Previously the group was only accountable to Parliament, where the official
report of the 2005 elections was never debated.

ANC treasurer general Mathews Phosa told a gathering of business people in
Somerset West outside Cape Town that quiet diplomacy did not work and
“Mugabe was using us”.

Mantashe told the M&G this week that the withholding of the election results
by the ZEC is tantamount to a “coup”.

“To me the proposals on putting together a government of national unity make
sense. This is what we as the ANC would like to see happening.”

This is a significant departure from the wait-and-see approach adopted by
Mbeki. On Sunday, he told a group of ambassadors and businesspeople in
London that the situation in Zimbabwe was “manageable” and that people
should be prepared to “wait” for the outcome.

A source in the Presidency said, however, that behind the scenes Mbeki is
“mulling over this thing”.

“He sat around waiting for results from Zimbabwe all of last week, which
actually made him late for his meetings in London. It has been 12 days now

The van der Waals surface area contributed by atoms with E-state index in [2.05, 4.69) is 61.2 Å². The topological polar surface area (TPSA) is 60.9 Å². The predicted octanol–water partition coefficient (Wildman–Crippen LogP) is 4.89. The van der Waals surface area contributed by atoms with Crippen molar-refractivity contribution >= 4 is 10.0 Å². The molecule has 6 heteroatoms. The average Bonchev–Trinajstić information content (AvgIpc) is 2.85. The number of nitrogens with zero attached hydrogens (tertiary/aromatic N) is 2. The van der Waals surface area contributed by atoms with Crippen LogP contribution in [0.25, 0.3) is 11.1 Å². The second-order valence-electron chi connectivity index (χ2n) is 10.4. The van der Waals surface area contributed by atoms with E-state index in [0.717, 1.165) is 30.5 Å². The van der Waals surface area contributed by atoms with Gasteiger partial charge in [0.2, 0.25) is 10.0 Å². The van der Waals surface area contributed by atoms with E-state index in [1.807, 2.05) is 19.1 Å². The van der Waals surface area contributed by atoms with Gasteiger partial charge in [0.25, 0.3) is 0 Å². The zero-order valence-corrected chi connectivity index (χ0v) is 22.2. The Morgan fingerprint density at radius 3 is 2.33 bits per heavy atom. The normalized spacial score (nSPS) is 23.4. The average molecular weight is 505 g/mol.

[since the votes were counted]; we are all worried, we don’t know why they
are waiting [to release them].”

The source said Mbeki is constrained because “he is dealing with the
president of a country”.

“As mediator you can’t talk too loud, you’re running the risk of upsetting
the people involved. You don’t have as many limits when you are the
president of a political party. You have more room to manoeuvre and

Mantashe said there were no plans to harmonise the policies of the president
and the ANC and tackle the Zimbabwe issue jointly. “The president must do
his thing as president of the country and play a role as government; we must